Tupiza & Salar de Uyuni 4×4 Adventure – Days 1&2 (by Carmen)
I didn’t really know what the 4 day Salar de Uyuni tour really entailed but I was looking forward to it nonetheless. I had seen a picture of one of the tour sights – the salar (salt flats) that looks like you are sourrounded by endless snow but it is actually salt. This was enough for me to build it into our itinerary. Fortunately, Nathan trusted my gut on this one.
As we got closer to Bolivia we met more and more travellers who had positive experiences. A range of superlatives were used to describe the scenery: “beautiful”, “spectacular”, “surreal”, “the best”. So we hopped in a jeep with Mark and Sally, the English couple we had met in Cafayate, and were on our way. An our outside of Tupiza and we already had our first breath-taking view.
Onwards we climbed up to the altiplano (high plateau). Our excellent driver, Idel, was happy to inform us about the flora and the fauna. The flora mainly consists of sturdy clumps of grass which were fed on by the llamas and the vicuñas. The llamas were adorable all dressed up with colourful ribbons in their ears. This was how the owners identified their herds.
The vicuñas, on the other hand, are smaller and wild. They are a protected species so they don’t have ownsers. But once a year the local community rounds them up to shear their extremely valuable wool. The $400 a pound profits are shared collectively.
Tiny settlements dot the mountain landscape. They are hard to spot as the mud brick homes blend in with the earth. We stopped in one and saw how their clotheslines were multi-purpose.
The next town over we spend the night, surrounded by dramatic mountain scenery. The stars were beatuficul but it was too cold to observe for long. Instead we retreated to our own beds which had 3 heavy blankets on them.
The next morning we travelled a short distance to a set of Spanish ruins. The Spanish had settled there in the 16th century because of a nearby silver mine. They essentially enslaved thousands of indigenous people to work there. The town had a reputation for having too much money, making people greedy and wasteful. When an epidemic decimated the population, the town never recovered. With the silver dried up and the buildings in decay, the last residents left 20 years ago. Now, the crumbled homes are inhabited by cute, rabbit like animals called viscasha.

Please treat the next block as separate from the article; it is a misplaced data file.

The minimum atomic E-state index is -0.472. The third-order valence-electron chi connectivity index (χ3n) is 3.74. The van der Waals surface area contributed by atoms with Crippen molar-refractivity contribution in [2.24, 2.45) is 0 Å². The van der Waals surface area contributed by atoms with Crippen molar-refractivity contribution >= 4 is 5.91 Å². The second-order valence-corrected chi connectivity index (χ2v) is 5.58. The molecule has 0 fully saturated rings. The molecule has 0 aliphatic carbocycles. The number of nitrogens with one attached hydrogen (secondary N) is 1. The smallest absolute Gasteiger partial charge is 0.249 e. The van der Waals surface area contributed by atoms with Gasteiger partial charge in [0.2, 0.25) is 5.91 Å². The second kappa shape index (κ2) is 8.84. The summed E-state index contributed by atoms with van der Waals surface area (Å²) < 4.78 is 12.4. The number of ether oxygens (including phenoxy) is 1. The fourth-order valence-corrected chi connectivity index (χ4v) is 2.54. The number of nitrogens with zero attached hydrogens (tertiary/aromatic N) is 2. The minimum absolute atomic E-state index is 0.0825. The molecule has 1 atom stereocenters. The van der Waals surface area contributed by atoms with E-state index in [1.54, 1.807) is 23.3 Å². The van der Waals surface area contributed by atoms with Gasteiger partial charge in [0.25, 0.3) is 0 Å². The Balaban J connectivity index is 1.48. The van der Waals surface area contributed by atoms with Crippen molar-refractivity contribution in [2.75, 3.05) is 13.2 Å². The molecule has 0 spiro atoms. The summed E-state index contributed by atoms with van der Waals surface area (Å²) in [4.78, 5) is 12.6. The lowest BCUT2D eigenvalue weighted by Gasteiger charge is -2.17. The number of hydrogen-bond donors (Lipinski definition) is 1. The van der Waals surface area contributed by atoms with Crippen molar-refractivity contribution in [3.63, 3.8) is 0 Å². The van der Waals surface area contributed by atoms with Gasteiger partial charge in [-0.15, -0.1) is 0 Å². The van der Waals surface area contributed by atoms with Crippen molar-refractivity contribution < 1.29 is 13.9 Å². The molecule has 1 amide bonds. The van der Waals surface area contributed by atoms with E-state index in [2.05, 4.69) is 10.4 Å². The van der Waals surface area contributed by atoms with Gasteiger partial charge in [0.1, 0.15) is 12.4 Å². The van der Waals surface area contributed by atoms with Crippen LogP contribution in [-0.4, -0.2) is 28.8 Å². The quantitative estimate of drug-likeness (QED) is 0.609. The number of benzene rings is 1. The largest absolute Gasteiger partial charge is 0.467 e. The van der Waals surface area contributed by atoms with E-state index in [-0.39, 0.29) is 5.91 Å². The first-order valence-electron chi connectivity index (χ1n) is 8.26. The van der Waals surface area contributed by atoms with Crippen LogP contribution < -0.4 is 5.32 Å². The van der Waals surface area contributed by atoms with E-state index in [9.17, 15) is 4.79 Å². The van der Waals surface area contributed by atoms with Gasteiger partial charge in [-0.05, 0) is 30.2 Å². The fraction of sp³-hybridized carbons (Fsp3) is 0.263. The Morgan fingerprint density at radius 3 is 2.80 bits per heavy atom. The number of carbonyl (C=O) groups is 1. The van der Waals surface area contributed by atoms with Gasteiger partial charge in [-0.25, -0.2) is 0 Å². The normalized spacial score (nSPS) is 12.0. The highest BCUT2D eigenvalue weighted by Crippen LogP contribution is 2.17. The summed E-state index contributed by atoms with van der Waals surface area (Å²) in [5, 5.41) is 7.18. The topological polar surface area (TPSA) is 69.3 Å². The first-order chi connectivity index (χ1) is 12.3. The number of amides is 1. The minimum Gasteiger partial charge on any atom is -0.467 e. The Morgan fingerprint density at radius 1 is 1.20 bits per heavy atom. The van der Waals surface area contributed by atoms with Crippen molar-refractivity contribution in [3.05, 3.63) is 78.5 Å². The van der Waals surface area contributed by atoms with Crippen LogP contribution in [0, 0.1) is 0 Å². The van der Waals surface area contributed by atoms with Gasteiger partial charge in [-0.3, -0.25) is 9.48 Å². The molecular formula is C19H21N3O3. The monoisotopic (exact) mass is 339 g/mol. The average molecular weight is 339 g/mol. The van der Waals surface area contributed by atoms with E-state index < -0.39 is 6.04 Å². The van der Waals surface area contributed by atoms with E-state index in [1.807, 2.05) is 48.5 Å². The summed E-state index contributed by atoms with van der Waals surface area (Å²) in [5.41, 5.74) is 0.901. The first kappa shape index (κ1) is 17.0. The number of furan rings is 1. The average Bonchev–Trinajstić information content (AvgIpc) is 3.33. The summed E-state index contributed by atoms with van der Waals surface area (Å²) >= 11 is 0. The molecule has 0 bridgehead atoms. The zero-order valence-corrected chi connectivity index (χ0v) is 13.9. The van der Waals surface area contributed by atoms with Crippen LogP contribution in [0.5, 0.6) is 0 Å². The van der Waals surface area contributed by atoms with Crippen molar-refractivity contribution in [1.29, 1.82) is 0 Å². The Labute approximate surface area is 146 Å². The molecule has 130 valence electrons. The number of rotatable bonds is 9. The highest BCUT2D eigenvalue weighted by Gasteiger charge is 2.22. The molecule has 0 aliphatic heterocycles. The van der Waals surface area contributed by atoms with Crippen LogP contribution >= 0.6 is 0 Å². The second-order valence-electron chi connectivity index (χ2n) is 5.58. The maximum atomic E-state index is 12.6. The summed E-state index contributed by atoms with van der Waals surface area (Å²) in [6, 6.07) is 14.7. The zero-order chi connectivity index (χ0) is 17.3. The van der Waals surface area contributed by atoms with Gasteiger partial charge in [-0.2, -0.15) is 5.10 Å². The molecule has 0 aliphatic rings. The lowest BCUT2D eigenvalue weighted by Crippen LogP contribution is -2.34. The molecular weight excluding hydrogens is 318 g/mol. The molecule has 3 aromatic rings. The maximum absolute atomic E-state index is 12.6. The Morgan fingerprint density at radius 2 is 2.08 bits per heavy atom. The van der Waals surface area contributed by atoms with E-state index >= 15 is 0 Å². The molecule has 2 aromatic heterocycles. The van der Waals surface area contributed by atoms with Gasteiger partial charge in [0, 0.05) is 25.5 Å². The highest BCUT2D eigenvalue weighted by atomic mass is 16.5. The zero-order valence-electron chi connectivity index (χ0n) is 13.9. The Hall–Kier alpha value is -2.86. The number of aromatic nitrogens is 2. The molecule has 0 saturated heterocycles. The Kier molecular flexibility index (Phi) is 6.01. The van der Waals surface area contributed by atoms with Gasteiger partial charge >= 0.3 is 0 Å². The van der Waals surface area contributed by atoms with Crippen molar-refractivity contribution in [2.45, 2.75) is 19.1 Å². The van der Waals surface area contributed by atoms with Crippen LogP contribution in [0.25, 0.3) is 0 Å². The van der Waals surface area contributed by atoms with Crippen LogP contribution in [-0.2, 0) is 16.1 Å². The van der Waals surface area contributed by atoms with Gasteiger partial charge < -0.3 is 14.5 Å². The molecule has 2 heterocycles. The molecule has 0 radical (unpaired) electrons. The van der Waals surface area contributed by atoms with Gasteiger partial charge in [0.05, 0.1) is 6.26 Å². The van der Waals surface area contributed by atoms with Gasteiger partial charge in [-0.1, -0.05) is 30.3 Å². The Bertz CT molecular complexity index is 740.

The ruins were followed, of course, by more drastic scenery and more llamas!
And then a new animal entered the scene – flamingos. I had always thought of these pink and black birds balanced upon spindly legs as a Caribbean creature. But these flamingos like it rough, toughing out the cold and wind of the Bolivian highlands above 12,000ft.
I don’t like it so rough. At the next stop Nathan and I took a dip in the soothing natural thermal pool. It was the perfect temperature and had perfect views to boot.
All warm and toasty from our bath we headed into a dining hall for a delicious beef stew lunch. I haven’t mentioned yet but there was another jeep in our group. That made 8 of us total. It was quite an international crowd: 2 Americans (us), 2 Brits (Mark and Sally), 3 Italians (Matteo, M, S) and 1 Pole (Gossia). It made all our meals very convivial.
But there was yet more to see. We drove through the Dalí Desert named for the surrealist painter. I’d say it was an apt reference, especially with the brushstroke clouds painted in the sky.
Then we hit the Laguna Verde, named for the green color produced by minerals such as arsenic.
Finally, we made it to the geothermic area called Sol de Mañana. Here the heat of the earth escaped through bubbling mud pools and steaming geysers. One steam spout was so powerful it almost seemed to whistle like a kettle on the stove. It was a long and happy couple of days, and the tour was only half over!